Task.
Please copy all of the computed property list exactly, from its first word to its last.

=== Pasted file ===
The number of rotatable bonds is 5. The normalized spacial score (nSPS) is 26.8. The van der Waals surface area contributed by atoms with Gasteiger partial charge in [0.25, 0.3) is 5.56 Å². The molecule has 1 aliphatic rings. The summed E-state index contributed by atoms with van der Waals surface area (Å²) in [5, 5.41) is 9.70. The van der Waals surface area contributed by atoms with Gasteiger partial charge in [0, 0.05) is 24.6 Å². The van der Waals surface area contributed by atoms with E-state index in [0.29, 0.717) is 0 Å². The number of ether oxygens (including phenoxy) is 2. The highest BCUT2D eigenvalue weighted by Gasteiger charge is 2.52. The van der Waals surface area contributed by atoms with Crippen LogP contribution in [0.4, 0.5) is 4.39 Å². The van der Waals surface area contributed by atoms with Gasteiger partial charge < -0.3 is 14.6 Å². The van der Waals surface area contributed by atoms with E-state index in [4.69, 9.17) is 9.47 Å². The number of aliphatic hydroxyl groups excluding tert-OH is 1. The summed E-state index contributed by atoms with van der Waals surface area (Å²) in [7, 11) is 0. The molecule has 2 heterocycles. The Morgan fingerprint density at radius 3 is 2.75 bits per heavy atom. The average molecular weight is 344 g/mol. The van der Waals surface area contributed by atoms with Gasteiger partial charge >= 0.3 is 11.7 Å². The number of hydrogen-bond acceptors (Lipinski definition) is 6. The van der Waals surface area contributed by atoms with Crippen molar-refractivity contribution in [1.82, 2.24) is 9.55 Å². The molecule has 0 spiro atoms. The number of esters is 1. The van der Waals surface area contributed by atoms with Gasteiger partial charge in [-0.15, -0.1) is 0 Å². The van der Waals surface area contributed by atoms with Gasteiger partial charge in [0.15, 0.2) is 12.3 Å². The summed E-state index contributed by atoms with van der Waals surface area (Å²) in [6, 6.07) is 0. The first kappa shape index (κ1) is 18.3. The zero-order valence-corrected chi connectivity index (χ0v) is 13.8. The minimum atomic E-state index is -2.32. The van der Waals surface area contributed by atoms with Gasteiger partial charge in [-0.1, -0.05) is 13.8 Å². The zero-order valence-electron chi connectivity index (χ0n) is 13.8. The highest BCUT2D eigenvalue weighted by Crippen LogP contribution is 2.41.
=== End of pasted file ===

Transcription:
The number of rotatable bonds is 5. The normalized spacial score (nSPS) is 26.8. The van der Waals surface area contributed by atoms with Gasteiger partial charge in [0.25, 0.3) is 5.56 Å². The molecule has 1 aliphatic rings. The summed E-state index contributed by atoms with van der Waals surface area (Å²) in [5, 5.41) is 9.70. The van der Waals surface area contributed by atoms with Gasteiger partial charge in [0, 0.05) is 24.6 Å². The van der Waals surface area contributed by atoms with E-state index in [0.29, 0.717) is 0 Å². The number of ether oxygens (including phenoxy) is 2. The highest BCUT2D eigenvalue weighted by Gasteiger charge is 2.52. The van der Waals surface area contributed by atoms with Crippen LogP contribution in [0.4, 0.5) is 4.39 Å². The van der Waals surface area contributed by atoms with Gasteiger partial charge < -0.3 is 14.6 Å². The van der Waals surface area contributed by atoms with E-state index in [4.69, 9.17) is 9.47 Å². The number of aliphatic hydroxyl groups excluding tert-OH is 1. The summed E-state index contributed by atoms with van der Waals surface area (Å²) in [7, 11) is 0. The molecule has 2 heterocycles. The Morgan fingerprint density at radius 3 is 2.75 bits per heavy atom. The average molecular weight is 344 g/mol. The van der Waals surface area contributed by atoms with Gasteiger partial charge >= 0.3 is 11.7 Å². The number of hydrogen-bond acceptors (Lipinski definition) is 6. The van der Waals surface area contributed by atoms with Crippen molar-refractivity contribution in [1.82, 2.24) is 9.55 Å². The molecule has 0 spiro atoms. The number of esters is 1. The van der Waals surface area contributed by atoms with Gasteiger partial charge in [-0.15, -0.1) is 0 Å². The van der Waals surface area contributed by atoms with Gasteiger partial charge in [0.15, 0.2) is 12.3 Å². The summed E-state index contributed by atoms with van der Waals surface area (Å²) in [6, 6.07) is 0. The first kappa shape index (κ1) is 18.3. The zero-order valence-corrected chi connectivity index (χ0v) is 13.8. The minimum atomic E-state index is -2.32. The van der Waals surface area contributed by atoms with Gasteiger partial charge in [-0.1, -0.05) is 13.8 Å². The zero-order valence-electron chi connectivity index (χ0n) is 13.8. The highest BCUT2D eigenvalue weighted by Crippen LogP contribution is 2.41.